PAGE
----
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Alumnus hopes to break into acting industry through online series

March 1, 2011

Eric Colton doesn’t consider himself to be a moron — but he willingly has joined ranks with people who don’t mind acting like them on the Internet.

Colton, a Los Angeles resident and MSU alumnus, recently landed a recurring role on a new online series, “Dumbass Filmmakers!”

The comedy web series centers on two lovable “losers,” played by Hunter Lee Hughes and Elizabeth Gordon, who come together to make a movie, despite opposition, criticism and a lack of knowledge about the film business.

“I hope that it gets a following,” Colton said. “Everyone knows those people who have no sense of reality — you can have a good laugh at their expense.”

The first season of the show has been filmed and currently is in the editing process. Once edited, the show will be hosted on YouTube and Vimeo and the episodes will be posted on

Colton plays Ricky Blaine, the ex-boyfriend of Hughes’ character, Harrison DeWinter. Colton said his character Blaine used to think DeWinter was brilliant but became arrogant after having some success with a reality show of his own.

Although Colton is straight and plays a gay character, he said he and Blaine share a certain confidence that makes the role a natural fit.

“He’s very cocky and confident in himself, which I can relate to,” Colton said. “With comedy, it’s a relatable thing where I can transition my confidence in myself — it’s very easy for me to play in comedy.”

Gordon, a Los Angeles resident who also is the co-creator and a producer on the show, said she met Colton when he auditioned for a part in her short film, “Winner Takes All.”

Gordon said when the producers were casting for the show, she thought Colton would be a good fit for the part because of the level of energy and humor he brings to the table.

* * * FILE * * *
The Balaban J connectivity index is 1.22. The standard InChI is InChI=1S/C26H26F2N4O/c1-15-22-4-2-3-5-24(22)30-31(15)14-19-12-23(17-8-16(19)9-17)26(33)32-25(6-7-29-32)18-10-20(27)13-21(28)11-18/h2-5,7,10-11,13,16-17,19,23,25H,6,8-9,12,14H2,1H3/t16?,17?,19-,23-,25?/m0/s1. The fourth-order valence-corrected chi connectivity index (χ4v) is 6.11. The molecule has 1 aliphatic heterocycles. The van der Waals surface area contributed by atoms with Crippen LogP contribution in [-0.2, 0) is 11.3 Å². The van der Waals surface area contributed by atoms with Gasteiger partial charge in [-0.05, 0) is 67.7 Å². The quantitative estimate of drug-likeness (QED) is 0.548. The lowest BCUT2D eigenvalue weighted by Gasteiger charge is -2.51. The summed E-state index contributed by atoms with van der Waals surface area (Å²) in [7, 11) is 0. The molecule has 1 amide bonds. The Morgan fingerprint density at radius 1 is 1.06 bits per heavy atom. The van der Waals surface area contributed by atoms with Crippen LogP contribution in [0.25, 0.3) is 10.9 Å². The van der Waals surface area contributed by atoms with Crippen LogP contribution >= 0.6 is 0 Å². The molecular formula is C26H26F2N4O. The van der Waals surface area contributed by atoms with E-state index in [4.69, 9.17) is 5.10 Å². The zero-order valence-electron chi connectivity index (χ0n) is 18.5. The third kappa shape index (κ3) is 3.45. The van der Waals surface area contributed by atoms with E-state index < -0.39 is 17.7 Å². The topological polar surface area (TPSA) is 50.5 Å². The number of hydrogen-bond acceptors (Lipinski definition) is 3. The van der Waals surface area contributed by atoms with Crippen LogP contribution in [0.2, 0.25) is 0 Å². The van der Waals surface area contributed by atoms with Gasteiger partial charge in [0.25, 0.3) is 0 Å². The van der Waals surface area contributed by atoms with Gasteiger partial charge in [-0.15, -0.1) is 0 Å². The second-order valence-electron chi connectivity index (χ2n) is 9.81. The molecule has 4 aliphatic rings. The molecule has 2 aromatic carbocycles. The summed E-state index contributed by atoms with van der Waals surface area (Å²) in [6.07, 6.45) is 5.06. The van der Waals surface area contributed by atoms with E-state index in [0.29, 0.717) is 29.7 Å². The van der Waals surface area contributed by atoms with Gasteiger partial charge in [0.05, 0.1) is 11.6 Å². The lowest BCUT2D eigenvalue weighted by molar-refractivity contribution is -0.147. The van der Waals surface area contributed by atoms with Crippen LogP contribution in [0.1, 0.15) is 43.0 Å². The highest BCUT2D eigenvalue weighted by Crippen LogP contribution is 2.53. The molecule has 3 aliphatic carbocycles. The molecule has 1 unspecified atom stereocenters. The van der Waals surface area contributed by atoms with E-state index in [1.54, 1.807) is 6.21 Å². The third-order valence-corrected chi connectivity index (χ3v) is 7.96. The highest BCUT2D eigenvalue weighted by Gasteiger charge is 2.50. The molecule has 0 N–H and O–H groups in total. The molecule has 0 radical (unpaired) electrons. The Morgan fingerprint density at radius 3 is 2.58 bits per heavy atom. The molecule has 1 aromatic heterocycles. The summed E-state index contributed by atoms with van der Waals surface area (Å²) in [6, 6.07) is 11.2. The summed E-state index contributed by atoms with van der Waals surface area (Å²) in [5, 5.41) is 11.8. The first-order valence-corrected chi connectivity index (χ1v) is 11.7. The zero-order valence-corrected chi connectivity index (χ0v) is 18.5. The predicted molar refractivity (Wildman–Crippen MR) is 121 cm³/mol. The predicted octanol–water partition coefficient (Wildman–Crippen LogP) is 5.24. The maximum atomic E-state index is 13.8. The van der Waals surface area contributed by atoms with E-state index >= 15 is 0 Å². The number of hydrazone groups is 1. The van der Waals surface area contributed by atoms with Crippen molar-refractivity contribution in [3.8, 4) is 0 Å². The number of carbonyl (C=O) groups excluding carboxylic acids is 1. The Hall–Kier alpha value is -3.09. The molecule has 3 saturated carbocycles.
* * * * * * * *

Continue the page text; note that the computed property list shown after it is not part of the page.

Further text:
“The character had to have a likability so you would listen to what he’s saying,” Gordon said. “(Colton) brought some stuff that we wouldn’t even have thought about it.”

Rob Roznowski, the head of acting and directing in the Department of Theatre, said the wave of the future for a lot of actors relies on making webisodes for a new generation of Internet viewers. Roznowski said the show can be successful because of the increased viewership of online programming.

Roznowski, who was one of Colton’s professors during his time at MSU, said Colton was approachable and likable, which made him a natural in front of the camera.

“He took my auditioning class, which is notoriously difficult, and he excelled at it,” Roznowski said. “Just the amount of audition with every type of obstacle: film, audition, theater, monologue — he did great at that.”

Gordon said seeing the show will help viewers build connections with the characters who deal with relatable issues, such as friends, family and relationships.

For Colton, the future lies with continuing to work at his craft and hopefully getting one of the pilot shows he’s auditioning for picked up by a network.

He said landing a role in a major movie or sitcom will help him become a well-known name in the industry and benefit the future of his career.

“I can get my big break at any moment — I’m in the game,” Colton said. “I’m getting in the door. When you’re in the game, you can’t really complain.”

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